Custody and Taxes: Who Claims the Children?

Custody and Taxes: Who Claims the Children?

Each year, parents who are divorced or separated run into a common question: who gets to claim the children on their taxes?  Whether you have been separated for years or you are faced with this question for the very first time, the introduction of the 2017 Tax Act poses an opportunity for separated parents to acclimate (or re-acclimate) themselves with the law in this regard.

In situations where one parent has primary physical custody, that parent is entitled to claim a child tax credit.  The basis for this rationale is the IRS policy that the parent who has the majority of overnights in a given year is entitled to claim the children as dependents.  But who gets to claim the children where custody is shared equally?

Even still, the IRS policy remains: the parent who has the majority of overnights in a given year gets to claim the children on their taxes.  In cases of 50/50 custody this can (and often does) come down to one single overnight since most calendar years have an odd number of days.

“Well, what about leap years?” you’re asking yourself.  Great question!  In a leap year, that is, a year that has 366 days, parents who have 50/50 custody will likely have the exact same number of overnights.  In this case, the child tax credit is available to the parent who earns the higher income in that year.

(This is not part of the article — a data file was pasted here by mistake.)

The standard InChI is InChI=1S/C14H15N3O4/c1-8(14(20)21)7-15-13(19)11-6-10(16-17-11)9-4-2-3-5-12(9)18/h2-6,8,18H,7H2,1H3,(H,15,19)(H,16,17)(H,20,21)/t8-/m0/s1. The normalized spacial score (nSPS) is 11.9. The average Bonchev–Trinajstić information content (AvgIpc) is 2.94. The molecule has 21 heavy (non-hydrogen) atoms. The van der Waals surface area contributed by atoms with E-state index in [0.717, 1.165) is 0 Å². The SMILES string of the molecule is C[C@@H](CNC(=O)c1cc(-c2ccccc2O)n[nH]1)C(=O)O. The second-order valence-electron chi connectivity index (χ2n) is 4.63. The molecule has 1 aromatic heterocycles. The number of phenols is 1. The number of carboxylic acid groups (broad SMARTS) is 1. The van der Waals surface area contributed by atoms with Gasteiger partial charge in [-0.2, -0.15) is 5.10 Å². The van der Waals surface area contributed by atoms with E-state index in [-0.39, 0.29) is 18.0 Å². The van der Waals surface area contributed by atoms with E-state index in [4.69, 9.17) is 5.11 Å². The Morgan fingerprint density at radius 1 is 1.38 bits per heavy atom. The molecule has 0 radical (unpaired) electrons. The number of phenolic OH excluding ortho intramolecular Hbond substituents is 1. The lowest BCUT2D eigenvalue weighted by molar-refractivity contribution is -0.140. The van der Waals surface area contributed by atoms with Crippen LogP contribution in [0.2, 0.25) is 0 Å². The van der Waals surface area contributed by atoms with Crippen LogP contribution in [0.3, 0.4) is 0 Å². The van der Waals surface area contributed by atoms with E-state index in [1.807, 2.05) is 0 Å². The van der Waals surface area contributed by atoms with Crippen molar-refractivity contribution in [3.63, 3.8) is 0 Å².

Like with most things in family law, the best route for most families is to proceed by agreement where possible.  The IRS allows for parents to decide amongst themselves who will claim the children on their taxes in a given year.  Parents can alternate years, or, where there are multiple children, can agree on which parent will be allowed to claim which child/children.  In doing so, make sure that there are no miscommunications as to who will be claiming the children as taxpayers who claim the child tax credit incorrectly may not be eligible to claim the credit again for up to ten years.

If you have questions about how your custody schedule will impact your tax filings, give us a call at (610) 892 3877 to schedule a consultation with one of our attorneys.

About the author

About Christopher Casserly

Christopher Casserly graduated from Providence College in Providence, RI where he was a double major in English and French. After college Mr. Casserly went on to receive his Juris Doctorate from Villanova University School of Law in Villanova, PA. While in law school Mr. Casserly focused his studies on Family Law and participated in the Villanova Law Civil Justice Clinic where he advocated for indigent clients facing custody issues. Mr. Casserly is a member of the American Bar Association Family Law Section, the Pennsylvania Bar Association, the Delaware County Bar Association, and the Philadelphia Bar Association Young Lawyers Division.